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Police's cold blooded murder details

by Staff reporter
03 Dec 2023 at 17:39hrs | Views
Police detectives allegedly tortured a robbery suspect to death and later pumped bullets into his body to conceal the evidence of torture.

They later claimed that the suspect was gunned down after threatening to strike investigating officers with a machete.

This emerged at the Harare magistrates court last week during an inquest into the death of Tawanda Zvinowanda from Chitungwiza who was arrested on robbery charges. Zvinowanda was declared dead on August 17 last year.

The inquest into his death is being presided over by magistrate Simon Kandiero.

It was requested by Amnesty international, which queried the police version of events leading to Zvinowanda's death.

According to police, the deceased tried to attack police officers during indications and was gunned down.

Amnesty international intervened and queried the police version after interviewing the deceased's family.

"In their letter to Home Affairs minister Kazembe Kazembe Amnesty international demanded an independent and transparent investigation into the killing of Zvinowanda.

"We have established that in the morning of Wednesday 17 August, Zvinowanda ...was arrested at his home in Chitungwiza, Mashonaland east by three criminal investigation Department (ciD) police officers dressed in plain clothes," Amnesty international said.

"A witness account from Zvinowanda's wife indicates that he was subjected to brutal beating by the three officers prior to his arrest and was then handcuffed and thrown into the boot of a silver Honda cRV.

"The police officers did not inform Tawanda or his family what he was being arrested for before driving off with him."

According to Amnesty international, police at Makoni denied having arrested and detained the deceased.

"Zvinowanda's wife along with his mother and sister then proceeded to the local police station to enquire on his whereabouts but police officers at Makoni Police Station could not account for his whereabouts as he was not logged in as an arrested person," read the complaint.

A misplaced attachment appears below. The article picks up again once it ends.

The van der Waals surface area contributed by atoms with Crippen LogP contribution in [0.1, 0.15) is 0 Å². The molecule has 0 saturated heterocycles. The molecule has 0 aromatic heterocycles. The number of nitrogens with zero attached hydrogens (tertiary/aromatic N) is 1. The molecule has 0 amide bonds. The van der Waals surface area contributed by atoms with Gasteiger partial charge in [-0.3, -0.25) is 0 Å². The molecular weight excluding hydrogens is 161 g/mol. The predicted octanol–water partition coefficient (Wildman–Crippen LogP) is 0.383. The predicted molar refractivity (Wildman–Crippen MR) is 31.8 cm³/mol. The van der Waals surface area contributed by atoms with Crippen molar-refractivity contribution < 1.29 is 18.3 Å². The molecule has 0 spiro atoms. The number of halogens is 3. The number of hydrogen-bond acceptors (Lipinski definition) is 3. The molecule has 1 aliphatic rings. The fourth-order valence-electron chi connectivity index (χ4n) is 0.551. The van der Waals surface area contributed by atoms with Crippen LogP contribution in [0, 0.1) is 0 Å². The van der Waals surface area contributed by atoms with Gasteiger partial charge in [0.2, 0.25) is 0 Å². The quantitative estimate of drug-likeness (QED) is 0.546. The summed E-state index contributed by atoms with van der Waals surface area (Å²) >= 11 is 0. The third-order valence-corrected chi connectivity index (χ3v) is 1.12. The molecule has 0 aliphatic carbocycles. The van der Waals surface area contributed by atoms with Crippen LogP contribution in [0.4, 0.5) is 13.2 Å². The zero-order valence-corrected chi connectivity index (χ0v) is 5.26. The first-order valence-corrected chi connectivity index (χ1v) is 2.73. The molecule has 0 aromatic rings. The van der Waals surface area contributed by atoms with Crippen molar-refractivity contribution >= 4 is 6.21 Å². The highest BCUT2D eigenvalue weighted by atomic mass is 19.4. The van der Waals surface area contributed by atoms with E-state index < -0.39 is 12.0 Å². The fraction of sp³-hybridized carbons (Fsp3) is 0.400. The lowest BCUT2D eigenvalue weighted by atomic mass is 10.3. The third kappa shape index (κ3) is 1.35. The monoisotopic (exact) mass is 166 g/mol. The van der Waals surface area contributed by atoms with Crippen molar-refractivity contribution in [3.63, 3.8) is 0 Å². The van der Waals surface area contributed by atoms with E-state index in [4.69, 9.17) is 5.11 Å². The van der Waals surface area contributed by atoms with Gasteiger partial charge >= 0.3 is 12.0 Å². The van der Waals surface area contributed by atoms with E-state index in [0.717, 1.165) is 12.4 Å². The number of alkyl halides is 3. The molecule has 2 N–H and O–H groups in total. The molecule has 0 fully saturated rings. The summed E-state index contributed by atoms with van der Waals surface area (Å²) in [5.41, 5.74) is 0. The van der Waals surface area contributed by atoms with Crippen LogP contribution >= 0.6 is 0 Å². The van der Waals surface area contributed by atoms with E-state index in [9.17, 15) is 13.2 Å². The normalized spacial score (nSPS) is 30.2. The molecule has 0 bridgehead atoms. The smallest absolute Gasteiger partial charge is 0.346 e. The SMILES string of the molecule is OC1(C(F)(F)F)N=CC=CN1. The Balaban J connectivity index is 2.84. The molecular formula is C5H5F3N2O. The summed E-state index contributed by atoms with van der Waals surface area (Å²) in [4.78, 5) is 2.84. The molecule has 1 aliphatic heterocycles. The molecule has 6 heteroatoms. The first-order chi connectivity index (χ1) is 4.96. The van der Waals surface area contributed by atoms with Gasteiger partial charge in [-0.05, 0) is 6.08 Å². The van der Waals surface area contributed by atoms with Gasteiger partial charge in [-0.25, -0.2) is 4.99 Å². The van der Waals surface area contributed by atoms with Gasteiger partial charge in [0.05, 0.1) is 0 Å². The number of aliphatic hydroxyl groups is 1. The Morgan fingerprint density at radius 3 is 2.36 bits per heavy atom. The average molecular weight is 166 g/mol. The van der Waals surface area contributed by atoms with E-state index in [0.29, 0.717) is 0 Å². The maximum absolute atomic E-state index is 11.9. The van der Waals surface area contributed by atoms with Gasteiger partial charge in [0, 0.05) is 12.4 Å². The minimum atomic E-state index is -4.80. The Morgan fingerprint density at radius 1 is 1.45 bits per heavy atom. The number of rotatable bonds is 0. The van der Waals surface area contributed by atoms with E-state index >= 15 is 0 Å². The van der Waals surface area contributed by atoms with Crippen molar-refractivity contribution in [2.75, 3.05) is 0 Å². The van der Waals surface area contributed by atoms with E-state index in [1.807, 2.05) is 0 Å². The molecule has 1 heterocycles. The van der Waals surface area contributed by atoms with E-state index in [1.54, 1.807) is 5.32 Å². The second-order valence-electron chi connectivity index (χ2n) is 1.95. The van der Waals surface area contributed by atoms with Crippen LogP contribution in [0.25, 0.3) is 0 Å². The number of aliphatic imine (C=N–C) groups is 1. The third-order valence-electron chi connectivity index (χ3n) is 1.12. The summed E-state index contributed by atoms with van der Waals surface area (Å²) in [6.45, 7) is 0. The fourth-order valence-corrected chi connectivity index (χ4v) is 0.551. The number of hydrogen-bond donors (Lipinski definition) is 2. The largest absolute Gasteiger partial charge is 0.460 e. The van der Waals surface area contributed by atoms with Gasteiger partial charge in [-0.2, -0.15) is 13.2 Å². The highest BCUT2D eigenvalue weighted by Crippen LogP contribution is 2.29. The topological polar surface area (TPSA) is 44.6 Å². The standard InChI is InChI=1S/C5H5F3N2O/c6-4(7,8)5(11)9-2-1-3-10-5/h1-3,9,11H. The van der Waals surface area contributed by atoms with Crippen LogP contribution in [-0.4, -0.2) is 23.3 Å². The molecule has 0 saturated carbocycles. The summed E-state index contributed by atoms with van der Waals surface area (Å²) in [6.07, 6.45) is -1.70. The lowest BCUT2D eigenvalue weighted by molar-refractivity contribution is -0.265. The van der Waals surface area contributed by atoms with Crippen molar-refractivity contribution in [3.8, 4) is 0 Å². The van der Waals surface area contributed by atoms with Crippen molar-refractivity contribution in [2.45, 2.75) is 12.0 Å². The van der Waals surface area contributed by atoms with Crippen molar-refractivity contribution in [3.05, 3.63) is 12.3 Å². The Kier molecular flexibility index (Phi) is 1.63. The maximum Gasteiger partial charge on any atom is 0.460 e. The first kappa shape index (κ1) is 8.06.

"The three women waited at the police station from around 1pm until they were ordered to leave at around 7pm that evening without seeing Tawanda.

"Upon their return to the police station at around 6am the following morning, the three women were taken to the police cells in the ciD section where they still could not find him. Tawanda was still not logged in as an arrested person at the police station."

Amnesty international said the family was then notified the following morning that Zvinowanda had died the previous day at Unit l Chitungwiza cemetery.

After his body was taken for post mortem it was revealed that he died from a "gunshot wound to the throat, secondary to assault".

During the inquest last week, the family's lawyers were arguing that the gunshot wound on Zvinowanda's body was secondary after he had been assaulted to death.

The inquest is continuing this week.

According to the disputed police version, on August 17, 2022, detectives from CID Chitungwiza received information that Zvinowanda was a wanted person in cases of armed robbery.

Police said after his arrest, the deceased voluntarily led them to a cemetery for indications where he had allegedly hid his weapons.

"After walking for a distance, the now deceased suddenly bent down, picked a machete and attempted to strike a detective who was close to him," police said.

"one of the detectives who was armed upon realising the danger that was being posed by the now deceased, fired a shot at the now deceased and he fell down," police said.

Police said the deceased was pronounced dead upon arrival at Chitungwiza central Hospital.

"A post mortem was performed at Chitungwiza General Hospital and it was concluded that the now deceased passed away as a result of Hypovolemic shock, lacerated arteries, gunshot wound on the throat and secondary assault."

The family disputes the police version and says Zvinowanda was tortured to death and later shot to conceal evidence.

Source - the standard